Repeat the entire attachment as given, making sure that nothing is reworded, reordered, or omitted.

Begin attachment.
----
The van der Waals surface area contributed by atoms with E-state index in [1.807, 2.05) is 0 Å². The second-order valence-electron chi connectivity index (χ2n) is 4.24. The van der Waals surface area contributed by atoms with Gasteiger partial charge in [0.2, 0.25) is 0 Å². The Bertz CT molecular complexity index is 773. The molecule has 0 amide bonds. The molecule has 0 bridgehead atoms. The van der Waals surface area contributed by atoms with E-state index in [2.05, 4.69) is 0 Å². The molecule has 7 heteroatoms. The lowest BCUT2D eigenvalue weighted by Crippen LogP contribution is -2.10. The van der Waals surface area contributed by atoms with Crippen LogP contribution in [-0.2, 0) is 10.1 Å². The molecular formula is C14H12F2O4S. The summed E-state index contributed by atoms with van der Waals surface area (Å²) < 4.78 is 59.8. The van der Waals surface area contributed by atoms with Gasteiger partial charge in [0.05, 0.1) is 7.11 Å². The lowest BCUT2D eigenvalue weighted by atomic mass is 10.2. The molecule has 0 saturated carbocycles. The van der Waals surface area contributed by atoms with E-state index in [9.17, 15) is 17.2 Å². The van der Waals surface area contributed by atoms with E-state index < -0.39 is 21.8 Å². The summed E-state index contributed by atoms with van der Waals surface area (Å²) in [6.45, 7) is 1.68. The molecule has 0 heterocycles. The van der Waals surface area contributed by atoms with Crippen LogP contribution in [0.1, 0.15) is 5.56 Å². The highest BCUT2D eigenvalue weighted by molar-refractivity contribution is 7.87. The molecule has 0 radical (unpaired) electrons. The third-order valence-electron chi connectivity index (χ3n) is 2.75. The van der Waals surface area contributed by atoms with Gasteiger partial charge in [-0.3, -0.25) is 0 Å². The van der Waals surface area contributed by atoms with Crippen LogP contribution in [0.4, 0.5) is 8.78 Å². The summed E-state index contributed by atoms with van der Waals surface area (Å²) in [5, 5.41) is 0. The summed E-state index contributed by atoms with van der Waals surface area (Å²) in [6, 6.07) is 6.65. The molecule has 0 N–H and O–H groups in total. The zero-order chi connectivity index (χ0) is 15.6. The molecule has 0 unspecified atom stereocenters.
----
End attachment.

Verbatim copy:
The van der Waals surface area contributed by atoms with E-state index in [1.807, 2.05) is 0 Å². The second-order valence-electron chi connectivity index (χ2n) is 4.24. The van der Waals surface area contributed by atoms with Gasteiger partial charge in [0.2, 0.25) is 0 Å². The Bertz CT molecular complexity index is 773. The molecule has 0 amide bonds. The molecule has 0 bridgehead atoms. The van der Waals surface area contributed by atoms with E-state index in [2.05, 4.69) is 0 Å². The molecule has 7 heteroatoms. The lowest BCUT2D eigenvalue weighted by Crippen LogP contribution is -2.10. The van der Waals surface area contributed by atoms with Crippen LogP contribution in [-0.2, 0) is 10.1 Å². The molecular formula is C14H12F2O4S. The summed E-state index contributed by atoms with van der Waals surface area (Å²) < 4.78 is 59.8. The van der Waals surface area contributed by atoms with Gasteiger partial charge in [0.05, 0.1) is 7.11 Å². The lowest BCUT2D eigenvalue weighted by atomic mass is 10.2. The molecule has 0 saturated carbocycles. The van der Waals surface area contributed by atoms with E-state index in [9.17, 15) is 17.2 Å². The van der Waals surface area contributed by atoms with E-state index < -0.39 is 21.8 Å². The summed E-state index contributed by atoms with van der Waals surface area (Å²) in [6.45, 7) is 1.68. The molecule has 0 heterocycles. The van der Waals surface area contributed by atoms with Crippen LogP contribution in [0.1, 0.15) is 5.56 Å². The highest BCUT2D eigenvalue weighted by molar-refractivity contribution is 7.87. The molecule has 0 radical (unpaired) electrons. The third-order valence-electron chi connectivity index (χ3n) is 2.75. The van der Waals surface area contributed by atoms with Gasteiger partial charge in [-0.3, -0.25) is 0 Å². The van der Waals surface area contributed by atoms with Crippen LogP contribution in [0.4, 0.5) is 8.78 Å². The summed E-state index contributed by atoms with van der Waals surface area (Å²) in [5, 5.41) is 0. The summed E-state index contributed by atoms with van der Waals surface area (Å²) in [6, 6.07) is 6.65. The molecule has 0 N–H and O–H groups in total. The zero-order chi connectivity index (χ0) is 15.6. The molecule has 0 unspecified atom stereocenters.